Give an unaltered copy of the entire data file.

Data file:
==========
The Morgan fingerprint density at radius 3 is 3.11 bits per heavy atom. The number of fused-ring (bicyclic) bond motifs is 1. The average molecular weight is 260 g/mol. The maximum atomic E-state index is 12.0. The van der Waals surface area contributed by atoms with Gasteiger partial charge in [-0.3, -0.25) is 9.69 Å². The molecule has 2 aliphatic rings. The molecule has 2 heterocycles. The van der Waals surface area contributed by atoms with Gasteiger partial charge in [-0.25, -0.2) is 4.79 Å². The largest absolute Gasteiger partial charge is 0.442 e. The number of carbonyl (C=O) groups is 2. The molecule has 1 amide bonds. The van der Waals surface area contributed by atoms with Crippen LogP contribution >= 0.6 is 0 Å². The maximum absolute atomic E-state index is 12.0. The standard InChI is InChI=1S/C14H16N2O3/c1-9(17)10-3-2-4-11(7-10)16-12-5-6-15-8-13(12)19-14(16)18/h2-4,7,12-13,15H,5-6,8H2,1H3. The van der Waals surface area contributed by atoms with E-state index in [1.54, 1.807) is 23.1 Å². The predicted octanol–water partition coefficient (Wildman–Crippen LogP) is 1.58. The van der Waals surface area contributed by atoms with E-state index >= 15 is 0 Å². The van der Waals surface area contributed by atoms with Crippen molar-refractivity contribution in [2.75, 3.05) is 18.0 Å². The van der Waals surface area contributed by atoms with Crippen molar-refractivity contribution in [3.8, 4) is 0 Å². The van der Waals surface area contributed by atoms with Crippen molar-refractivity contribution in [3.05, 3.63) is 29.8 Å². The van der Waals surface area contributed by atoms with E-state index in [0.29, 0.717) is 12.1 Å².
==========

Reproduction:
The Morgan fingerprint density at radius 3 is 3.11 bits per heavy atom. The number of fused-ring (bicyclic) bond motifs is 1. The average molecular weight is 260 g/mol. The maximum atomic E-state index is 12.0. The van der Waals surface area contributed by atoms with Gasteiger partial charge in [-0.3, -0.25) is 9.69 Å². The molecule has 2 aliphatic rings. The molecule has 2 heterocycles. The van der Waals surface area contributed by atoms with Gasteiger partial charge in [-0.25, -0.2) is 4.79 Å². The largest absolute Gasteiger partial charge is 0.442 e. The number of carbonyl (C=O) groups is 2. The molecule has 1 amide bonds. The van der Waals surface area contributed by atoms with Crippen LogP contribution >= 0.6 is 0 Å². The maximum absolute atomic E-state index is 12.0. The standard InChI is InChI=1S/C14H16N2O3/c1-9(17)10-3-2-4-11(7-10)16-12-5-6-15-8-13(12)19-14(16)18/h2-4,7,12-13,15H,5-6,8H2,1H3. The van der Waals surface area contributed by atoms with E-state index in [1.54, 1.807) is 23.1 Å². The predicted octanol–water partition coefficient (Wildman–Crippen LogP) is 1.58. The van der Waals surface area contributed by atoms with E-state index >= 15 is 0 Å². The van der Waals surface area contributed by atoms with Crippen molar-refractivity contribution in [2.75, 3.05) is 18.0 Å². The van der Waals surface area contributed by atoms with Crippen molar-refractivity contribution in [3.8, 4) is 0 Å². The van der Waals surface area contributed by atoms with Crippen molar-refractivity contribution in [3.05, 3.63) is 29.8 Å². The van der Waals surface area contributed by atoms with E-state index in [0.29, 0.717) is 12.1 Å².